| The deserted Maliapota church on Thursday. Picture by Amit Datta
Dec. 26: The stage was set for the carnival, but there were neither the masses nor the mood.
Forty-five minutes of looting that shook Maliapota village in Nadia’s Tehatta on Tuesday night has washed out all the fervour of the festive season in the area. More than 36 hours after the incident, the residents are yet to shake off the trauma, let alone come to terms with the fact that most of them had lost all their savings, which were in the church’s safe custody.
The celebrations have been called off. The candles that were to be lit on Christmas were seen strewn around the church. The villagers congregated today in the prayer hall only to express pain and pledge not to celebrate.
“We observed Christmas by fasting. Even our children refused to eat. We spent the day beside the priests and sisters,” said Namita Gomes, whose gold bangles (which her husband had given on the day of their marriage) were in the booty of the midnight marauders.
The pandal erected in front of the church was empty. The villagers stood on the ground, staring at the magnificent edifice of the Gothic-style structure with blank faces, still stunned.
“This is the first time since the church came up that we are not celebrating this day. We keep waiting for the day. My grandson is crying ever since the horrifying incident,” said Khokon Gomes, a 75-year-old man who converted when the church came up in the early fifties.
“These are the days we look forward to every year. The entire village used to erupt in festivity. We would decorate a stage in the middle of the pandal. We did everything this year,” said Fernando Mandal.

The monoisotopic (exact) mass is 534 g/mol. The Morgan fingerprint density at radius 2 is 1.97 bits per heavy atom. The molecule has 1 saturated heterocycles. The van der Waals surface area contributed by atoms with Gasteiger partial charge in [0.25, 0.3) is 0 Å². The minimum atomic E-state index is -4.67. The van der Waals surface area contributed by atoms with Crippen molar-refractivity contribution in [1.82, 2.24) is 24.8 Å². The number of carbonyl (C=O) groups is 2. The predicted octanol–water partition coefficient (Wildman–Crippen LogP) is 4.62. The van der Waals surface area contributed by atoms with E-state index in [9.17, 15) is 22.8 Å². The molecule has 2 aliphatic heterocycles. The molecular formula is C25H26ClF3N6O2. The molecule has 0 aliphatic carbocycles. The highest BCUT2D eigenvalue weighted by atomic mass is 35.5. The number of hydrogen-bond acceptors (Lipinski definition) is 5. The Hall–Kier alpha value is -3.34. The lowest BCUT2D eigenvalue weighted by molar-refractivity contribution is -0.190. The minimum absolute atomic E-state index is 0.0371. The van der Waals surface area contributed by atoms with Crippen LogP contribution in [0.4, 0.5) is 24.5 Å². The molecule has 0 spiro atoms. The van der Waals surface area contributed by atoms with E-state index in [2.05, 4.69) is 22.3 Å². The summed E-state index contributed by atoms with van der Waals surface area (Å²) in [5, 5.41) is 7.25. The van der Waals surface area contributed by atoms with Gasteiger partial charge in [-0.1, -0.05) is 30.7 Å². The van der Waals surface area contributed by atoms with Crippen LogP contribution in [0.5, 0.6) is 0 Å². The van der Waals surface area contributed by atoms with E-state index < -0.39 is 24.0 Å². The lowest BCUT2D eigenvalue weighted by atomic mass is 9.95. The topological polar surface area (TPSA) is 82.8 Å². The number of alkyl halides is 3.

“We have cancelled all our programmes. We had plans to celebrate till the new year. But nothing will happen in the church but for the daily rituals,” said Mary Lobo, one of the nuns, who was transferred here from a Delhi church about a year ago.
“We have told the children enlisted for musical performances or dances not to turn up. This is time to be sorry,” said David Biswas, an organiser.
But the Christian community of the village was not the only one to have been hit. The fast-food kiosks and stalls set up along the road linking the church and the Krishnagar-Karimpore Road lay abandoned today. “We come here every year to make money. I invested Rs 10,000 on a food stall this year. I borrowed the money from a local lender. Now I don’t know what to do,” said Kajole Chowdhury from adjacent Boro Andulia. Like him, at least 50 youths were seen sitting in front of the church, waiting for customers who will never turn up.